'For a band who cared so little for public approbation, this reunited Pistols seem determined primarily to scotch one lingering myth in particular: that they were crap musicians'
Sex Pistols Filthy Lucre Live Virgin CDVUS 116
Friday 26 July 1996
The old Rotten paranoia, long simmered in Santa Monica sunshine, seems all the cheekier set against the backdrop of blown-up tabloid outrage which constitutes the band's budget set-dressing. After all, have any other band of such limited musical means ever made quite such spectacular mileage from their relationship with the press? Or, to put it in academic terms, has myth ever outdistanced reality quite so brazenly?
Oddly enough for a band who cared so little for public approbation, this reunited Pistols seems determined primarily to scotch one lingering myth in particular: that they were crap musicians. "We're not that fucking bad after all, are we?" asks Lydon almost plaintively after one song, as if that was ever the point.
Perhaps befitting a band whose finest moment was the chorus "no future", the Pistols have a great past ahead of them. It's all here, Bollocks and B-sides, bashed out with scuzzy aplomb for a few dollars more. Not that there's any shame in that - this is, after all, a group whose later albums boasted of their status as Swindle and Carri On.
Here, they start with the most gratuitously offensive part of their oeuvre, the charming abortion tale, "Bodies", chanted along en masse by the crowd. As Lydon notes later, "It's singalong with Johnny time!" He's up for it, too: whatever his vocal shortcomings, Lydon has an instinctive gift for rock pantomime, satirising himself just as wickedly as he does his audience. Here, he concludes "No Feelings" with a brag of "fat, 40 and back!", receiving for his trouble the chanted response "You fat bastard! You fat bastard!", as if he were Roy "Chubby" Brown, which he very nearly is. "Don't be naughty," chides the quick-witted, albeit portly, fortysomething, "I've done you no wrong!" - swiftly transforming the indignity into an introduction to the next song, "Did You No Wrong".
Produced and mixed by the infallible Chris Thomas, Filthy Lucre Live springs from the speakers with more spunk and drive than we have any right to expect, sounding just as angry as a two-decade grudge should. Sometimes, though, it's difficult to recall the issues: "EMI" now sounds like a war poem every bit as distant and mysterious as anything by Sassoon or Owen. What was the battle about? Filthy lucre, of course.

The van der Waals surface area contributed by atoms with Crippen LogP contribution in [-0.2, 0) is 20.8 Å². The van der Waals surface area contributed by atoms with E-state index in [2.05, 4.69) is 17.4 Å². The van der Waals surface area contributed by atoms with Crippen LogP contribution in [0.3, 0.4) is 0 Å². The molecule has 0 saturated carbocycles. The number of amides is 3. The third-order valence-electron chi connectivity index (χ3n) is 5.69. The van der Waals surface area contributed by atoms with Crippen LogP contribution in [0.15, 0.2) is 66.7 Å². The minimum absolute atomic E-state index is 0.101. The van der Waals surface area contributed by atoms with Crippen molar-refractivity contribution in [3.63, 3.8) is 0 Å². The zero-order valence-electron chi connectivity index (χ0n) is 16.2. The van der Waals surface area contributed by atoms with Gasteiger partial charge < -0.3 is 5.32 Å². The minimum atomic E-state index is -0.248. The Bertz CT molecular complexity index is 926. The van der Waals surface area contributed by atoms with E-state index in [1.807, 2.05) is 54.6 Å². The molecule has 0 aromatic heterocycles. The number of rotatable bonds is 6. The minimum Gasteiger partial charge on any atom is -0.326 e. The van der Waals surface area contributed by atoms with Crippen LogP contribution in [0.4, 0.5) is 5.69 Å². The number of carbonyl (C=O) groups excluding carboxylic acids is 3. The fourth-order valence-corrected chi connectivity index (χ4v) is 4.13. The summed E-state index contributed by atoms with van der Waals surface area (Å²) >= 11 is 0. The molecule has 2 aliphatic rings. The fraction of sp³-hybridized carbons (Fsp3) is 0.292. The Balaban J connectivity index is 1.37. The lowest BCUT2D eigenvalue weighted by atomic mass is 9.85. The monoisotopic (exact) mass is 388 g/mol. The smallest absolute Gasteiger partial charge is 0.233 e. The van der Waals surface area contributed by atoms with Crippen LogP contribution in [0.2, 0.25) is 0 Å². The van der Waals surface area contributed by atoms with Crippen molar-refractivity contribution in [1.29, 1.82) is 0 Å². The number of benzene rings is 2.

Music Why this music festival is still the place to spot the next big thing
Film review Michael Glatze biopic isn't about a self-hating gay man gone straight
Arts & Ents blogs
- 1 Is this bridge haunted by the ghost of nu rave?
- 2 The West has it totally wrong on Lee Kuan Yew
- 3 The day I starred in Only Fools and Horses
- 4 Scientists have discovered a simple way to cook rice that dramatically cuts the calories
- 5 Zayn Malik quits One Direction: Hundreds of workers request compassionate leave following band member's exit
Britain's first cinema flickers back to life following £6m refurbishment
A historian gave the most British look of despair when someone screwed up Richard III's birthday at his reburial
Fifty Chefs exhibition: Photographer Katie Wilson documents the injuries sustained on the culinary front line
James May hints Top Gear days are over following Jeremy Clarkson's BBC exit
Fifty Shades of Grey movie shows first sex scene 'after 40 minutes'
Ukip supporters are 55 or older, white and socially conservative, finds British Social Attitudes Report
JK Rowling responds to fan tweeting she 'can't see' Dumbledore being gay
Jeremy Clarkson sacked live: Alan Yentob 'wouldn't rule out' ex Top Gear host's BBC return
David Cameron calls Labour 'hopeless, sneering socialists' while announcing 7-day NHS plans
Revealed: Putin's army of pro-Kremlin bloggers
The West has it totally wrong on Lee Kuan Yew